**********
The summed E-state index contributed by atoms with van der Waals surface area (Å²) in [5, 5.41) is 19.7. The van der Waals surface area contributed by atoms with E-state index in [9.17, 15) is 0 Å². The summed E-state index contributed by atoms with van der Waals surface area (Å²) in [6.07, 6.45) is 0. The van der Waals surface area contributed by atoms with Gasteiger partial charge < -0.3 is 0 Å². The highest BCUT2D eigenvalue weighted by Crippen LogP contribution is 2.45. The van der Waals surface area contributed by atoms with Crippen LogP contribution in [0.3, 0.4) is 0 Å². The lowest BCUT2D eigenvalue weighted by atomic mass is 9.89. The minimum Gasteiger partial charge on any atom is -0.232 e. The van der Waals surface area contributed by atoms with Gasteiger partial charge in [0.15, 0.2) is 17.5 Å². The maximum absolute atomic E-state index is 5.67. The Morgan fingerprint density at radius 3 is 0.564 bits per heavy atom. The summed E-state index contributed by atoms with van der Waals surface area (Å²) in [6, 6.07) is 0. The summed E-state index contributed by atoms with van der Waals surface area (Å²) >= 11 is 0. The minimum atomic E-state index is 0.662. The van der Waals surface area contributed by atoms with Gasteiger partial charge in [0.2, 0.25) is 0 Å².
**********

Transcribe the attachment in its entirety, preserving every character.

The summed E-state index contributed by atoms with van der Waals surface area (Å²) in [5, 5.41) is 19.7. The van der Waals surface area contributed by atoms with E-state index in [9.17, 15) is 0 Å². The summed E-state index contributed by atoms with van der Waals surface area (Å²) in [6.07, 6.45) is 0. The van der Waals surface area contributed by atoms with Gasteiger partial charge < -0.3 is 0 Å². The highest BCUT2D eigenvalue weighted by Crippen LogP contribution is 2.45. The van der Waals surface area contributed by atoms with Crippen LogP contribution in [0.3, 0.4) is 0 Å². The lowest BCUT2D eigenvalue weighted by atomic mass is 9.89. The minimum Gasteiger partial charge on any atom is -0.232 e. The van der Waals surface area contributed by atoms with Gasteiger partial charge in [0.15, 0.2) is 17.5 Å². The maximum absolute atomic E-state index is 5.67. The Morgan fingerprint density at radius 3 is 0.564 bits per heavy atom. The summed E-state index contributed by atoms with van der Waals surface area (Å²) in [6, 6.07) is 0. The summed E-state index contributed by atoms with van der Waals surface area (Å²) >= 11 is 0. The minimum atomic E-state index is 0.662. The van der Waals surface area contributed by atoms with Gasteiger partial charge in [0.2, 0.25) is 0 Å².